The Wildest Dream *
Did Mallory summit Everest first in 1924? That’s the question that this film asks after American alpinist maestro Conrad Anker became rather disturbingly obsessed after finding George Mallory’s frozen corpse in 1999. The answer to the question remains the same as it has always been, no one fucking knows. And I’m of the opinion that, who fucking cares? Ed Viesturs always had the most poignant comment on the issue of Mallory summiting, which was something like, “So what? That’s like swimming to the middle of the ocean.” Adventure is a round-trip. Being the first to do something and then dying in the middle of it, well, it negates whatever accomplishment you thought you’d made. Accolades from accomplishment are the rights of those that exit them on the living side. Dying on the way to or from something means only one thing…you died trying.
Anyways, Conrad, who is beyond dull as a camera presence, attempts the mountain with Leo Houlding, who is far less dull and garners far less camera time. What this movie needed was a whole lot less Conrad Anker and way more Leo Houlding, preferably slot-eyed and speaking his mind freely about the experience of mountain climbing and film making after exhaling a big fat bowl. That alone would’ve made the movie that much less of a bore, which unfortunately, I found it to be. In short, they wore some vintage rags for all of about 2 pitches, freed the 2nd step (in ultra-modern equipment), claimed it was totally feasible for Mallory to have freed it (although from the looks of it, incredibly unlikely), summited, and went down.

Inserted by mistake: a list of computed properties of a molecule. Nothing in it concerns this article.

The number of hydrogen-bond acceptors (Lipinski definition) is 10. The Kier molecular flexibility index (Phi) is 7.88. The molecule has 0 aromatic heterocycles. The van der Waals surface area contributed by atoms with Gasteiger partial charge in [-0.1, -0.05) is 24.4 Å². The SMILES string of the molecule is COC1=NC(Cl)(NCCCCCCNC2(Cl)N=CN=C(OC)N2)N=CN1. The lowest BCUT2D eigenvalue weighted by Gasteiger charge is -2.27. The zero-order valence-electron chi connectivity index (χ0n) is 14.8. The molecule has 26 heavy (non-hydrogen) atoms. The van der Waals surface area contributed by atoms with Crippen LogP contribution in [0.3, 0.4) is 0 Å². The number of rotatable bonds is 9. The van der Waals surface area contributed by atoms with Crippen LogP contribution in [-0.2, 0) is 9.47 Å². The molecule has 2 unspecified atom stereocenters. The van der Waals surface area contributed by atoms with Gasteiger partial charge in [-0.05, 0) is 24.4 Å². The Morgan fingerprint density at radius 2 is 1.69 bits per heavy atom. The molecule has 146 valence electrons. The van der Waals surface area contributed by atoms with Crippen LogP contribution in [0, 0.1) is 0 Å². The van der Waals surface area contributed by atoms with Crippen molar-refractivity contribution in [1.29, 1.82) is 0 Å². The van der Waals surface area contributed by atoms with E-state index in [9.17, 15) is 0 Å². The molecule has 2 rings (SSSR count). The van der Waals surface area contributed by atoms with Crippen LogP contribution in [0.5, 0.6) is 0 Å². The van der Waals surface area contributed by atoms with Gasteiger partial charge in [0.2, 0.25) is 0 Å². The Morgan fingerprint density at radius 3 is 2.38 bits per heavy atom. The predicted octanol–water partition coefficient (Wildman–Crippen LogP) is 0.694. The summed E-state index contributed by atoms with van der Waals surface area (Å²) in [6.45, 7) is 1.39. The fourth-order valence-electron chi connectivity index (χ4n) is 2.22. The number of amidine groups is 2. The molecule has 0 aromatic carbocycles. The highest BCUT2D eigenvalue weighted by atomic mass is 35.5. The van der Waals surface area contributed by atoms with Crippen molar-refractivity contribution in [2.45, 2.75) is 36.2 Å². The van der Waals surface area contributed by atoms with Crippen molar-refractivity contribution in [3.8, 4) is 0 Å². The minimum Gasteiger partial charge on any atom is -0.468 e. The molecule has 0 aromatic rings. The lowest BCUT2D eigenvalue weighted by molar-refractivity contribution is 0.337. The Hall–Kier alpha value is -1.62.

This movie reminded me of a notable slide-show event at one of the OR shows several years ago (well, I think it was at OR). Some old alpine guy (Greg Child or Jeff Lowe maybe?) gave some epic slide show with tons of big-mountain pics and the audience fell the fuck asleep while whoever it was yammered on like a robot (“Ummm, this photo is the col on Lhotse, there was a big avalanche here…”). This show was followed by a young Leo Houlding, who had a grand total of something like three slides and kept the audience riveted and in side-splitting laughter for the entire time he had the stage.
So, The Wildest Dream is not the most exciting or inspiring climbing flick I’ve ever seen. Sections of photography were kind of nice, but not even close to the standards of the IMAX Everest flick, and like a said, a little more Leo would’ve gone a long way.